Money Mark: Brand New By Tomorrow

Is this just some sweet background music, or has the fourth Beastie Boy found some mature profundity in rootsy pop?

Money Mark

Brand New By Tomorrow

Label: Brushfire
US Release Date: 2007-02-27
UK Release Date: 2007-03-26

Money Mark, the onetime Beastie Boy and long-time experimenter of pop forms is that peculiar kind of pop chameleon who may be revered within the industry, but never quite wins over the casual listener. Part of this may indeed be a modest commitment to the technicalities of a genre, be it roots-pop or instrumental funk. Money Mark certainly has the pedigree, certainly has the musical talent -- his three previous solo albums, varying widely in style and tone, have been received generally positively even if they haven't entered the larger cultural pantheon of "musicians worth knowing about".

Well, whether you end up praising these songs’ minimal lack of ambition or finding it a limitation ultimately depends on how much you pay attention to the music: The closer you listen, the less you get rewarded. As an accompaniment to activities of daily living, well, you have something sweet and entirely appropriate. Is that enough for you?

A more pertinent question for Brand New by Tomorrow might be, "Do you like Jack Johnson?" The surfer-guitarist's Brushfire Records label has released Money Mark's latest effort, and the similarity between Johnson's laid-back rootsy ethos and Money Mark's is not limited to their shared Hawaiian blood. I have to admit, I'm a little skeptical of the authenticity of this newly popular kind of roots music. It's not thematically linked to the protest songs of acts like the John Butler Trio or the gospel-tinged songs of Ben Harper, and the universally tackled theme (love) that resurfaces again here is dealt with in an unsatisfyingly simple way. Basically, I can't imagine any real teenage surfer admitting to liking Money Mark, even if they do. Call it a kind of new easy listening alternative for the surf-punk set.

The album's opening words don't augur well for those who like some meat to their lyrical content. Slowly, as if he's saying something profound, and savoring the "s" sounds at the end of each line, extending to a snake-like hiss, Money Mark sings: "Since you've been gone, I've lost my cleverness / And since you've walked away, I just can't deal with this / Loneliness and emptiness". There's nothing wrong with the music, which establishes a nice groove and snuggles there for a comfortable three minutes. But the problem is the simplicity.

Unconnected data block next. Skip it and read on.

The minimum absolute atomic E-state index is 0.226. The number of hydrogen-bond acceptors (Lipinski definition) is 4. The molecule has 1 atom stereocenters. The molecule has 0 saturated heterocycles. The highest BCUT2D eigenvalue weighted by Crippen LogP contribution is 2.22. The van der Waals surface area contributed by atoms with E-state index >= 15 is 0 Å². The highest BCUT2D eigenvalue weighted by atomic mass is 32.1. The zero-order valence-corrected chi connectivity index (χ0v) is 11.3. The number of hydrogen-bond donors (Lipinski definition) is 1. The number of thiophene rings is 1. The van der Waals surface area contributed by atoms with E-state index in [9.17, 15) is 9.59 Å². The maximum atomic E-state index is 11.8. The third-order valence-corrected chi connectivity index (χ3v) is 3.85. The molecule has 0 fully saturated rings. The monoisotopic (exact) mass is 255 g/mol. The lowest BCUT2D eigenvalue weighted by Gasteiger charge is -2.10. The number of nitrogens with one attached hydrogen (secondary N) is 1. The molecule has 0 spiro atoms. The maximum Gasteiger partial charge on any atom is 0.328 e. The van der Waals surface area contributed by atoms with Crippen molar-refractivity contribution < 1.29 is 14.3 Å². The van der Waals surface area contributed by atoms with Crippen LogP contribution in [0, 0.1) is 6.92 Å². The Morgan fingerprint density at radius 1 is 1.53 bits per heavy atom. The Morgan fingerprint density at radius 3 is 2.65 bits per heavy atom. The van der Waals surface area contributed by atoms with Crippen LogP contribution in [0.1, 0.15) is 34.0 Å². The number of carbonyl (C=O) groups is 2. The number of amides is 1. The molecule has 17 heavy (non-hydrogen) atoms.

This simplicity, if it bugs you, will bug you throughout the whole album. There are bands that trade in a nostalgic kind of childhood reminiscence, like Boy Least Likely To, and (less successfully) singer-songwriters like Sebastien Schuller. From the opening "Color of Your Blues" to "Summer Blue", lines like "You're hurting people, and I disapprove / Destiny is not for us to choose" are cringe-worthy. You might expect this from a Donavon Frankenreiter, but from the fourth Beastie? Somehow it seems a bit disingenuous. But sometimes the simplicity is deserved, and redeemed by a lilting, breeze-blown guitar accompaniment. The surf-washed "Everyday I Die a Little" is all about the orchestral accompaniment. And "Pretend to Sleep", one of the album's undeniable highlights, approaches a Coldplay-like pop sensibility and the looping beauty of Jens Lekman as a sad, effective song. "Pretend to sleep, it's your only guarantee."

This isn't all dire stuff, by any means. Money Mark's an accomplished and experienced musician, and the songs here reflect that technical proficiency with tight arrangements and a self-knowledge that lets ideas go long before they become tedious. Even lyrically, Money Mark has some interesting moments -- the trope of shining that propels "Radiate Nothing" is one such moment -- that enables the album to become a wash of pleasant listening. The disappointment is that it never reaches for anything more. Brand New by Tomorrow may be great background music, but it isn't anything but that.


Cover down, pray through: Bob Dylan's underrated, misunderstood "gospel years" are meticulously examined in this welcome new installment of his Bootleg series.

"How long can I listen to the lies of prejudice?